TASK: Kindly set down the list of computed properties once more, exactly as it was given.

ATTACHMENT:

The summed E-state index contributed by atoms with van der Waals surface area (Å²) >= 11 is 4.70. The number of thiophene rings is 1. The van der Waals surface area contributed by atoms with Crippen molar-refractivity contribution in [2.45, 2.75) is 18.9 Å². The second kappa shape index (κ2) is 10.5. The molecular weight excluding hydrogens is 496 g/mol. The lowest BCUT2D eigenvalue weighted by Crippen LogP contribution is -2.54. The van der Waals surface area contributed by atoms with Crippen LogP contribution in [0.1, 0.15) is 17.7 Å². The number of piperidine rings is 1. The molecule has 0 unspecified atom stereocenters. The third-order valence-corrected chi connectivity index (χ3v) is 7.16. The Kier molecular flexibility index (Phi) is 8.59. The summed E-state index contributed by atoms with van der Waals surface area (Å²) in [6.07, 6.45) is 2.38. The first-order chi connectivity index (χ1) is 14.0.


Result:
The summed E-state index contributed by atoms with van der Waals surface area (Å²) >= 11 is 4.70. The number of thiophene rings is 1. The van der Waals surface area contributed by atoms with Crippen molar-refractivity contribution in [2.45, 2.75) is 18.9 Å². The second kappa shape index (κ2) is 10.5. The molecular weight excluding hydrogens is 496 g/mol. The lowest BCUT2D eigenvalue weighted by Crippen LogP contribution is -2.54. The van der Waals surface area contributed by atoms with Crippen LogP contribution in [0.1, 0.15) is 17.7 Å². The number of piperidine rings is 1. The molecule has 0 unspecified atom stereocenters. The third-order valence-corrected chi connectivity index (χ3v) is 7.16. The Kier molecular flexibility index (Phi) is 8.59. The summed E-state index contributed by atoms with van der Waals surface area (Å²) in [6.07, 6.45) is 2.38. The first-order chi connectivity index (χ1) is 14.0.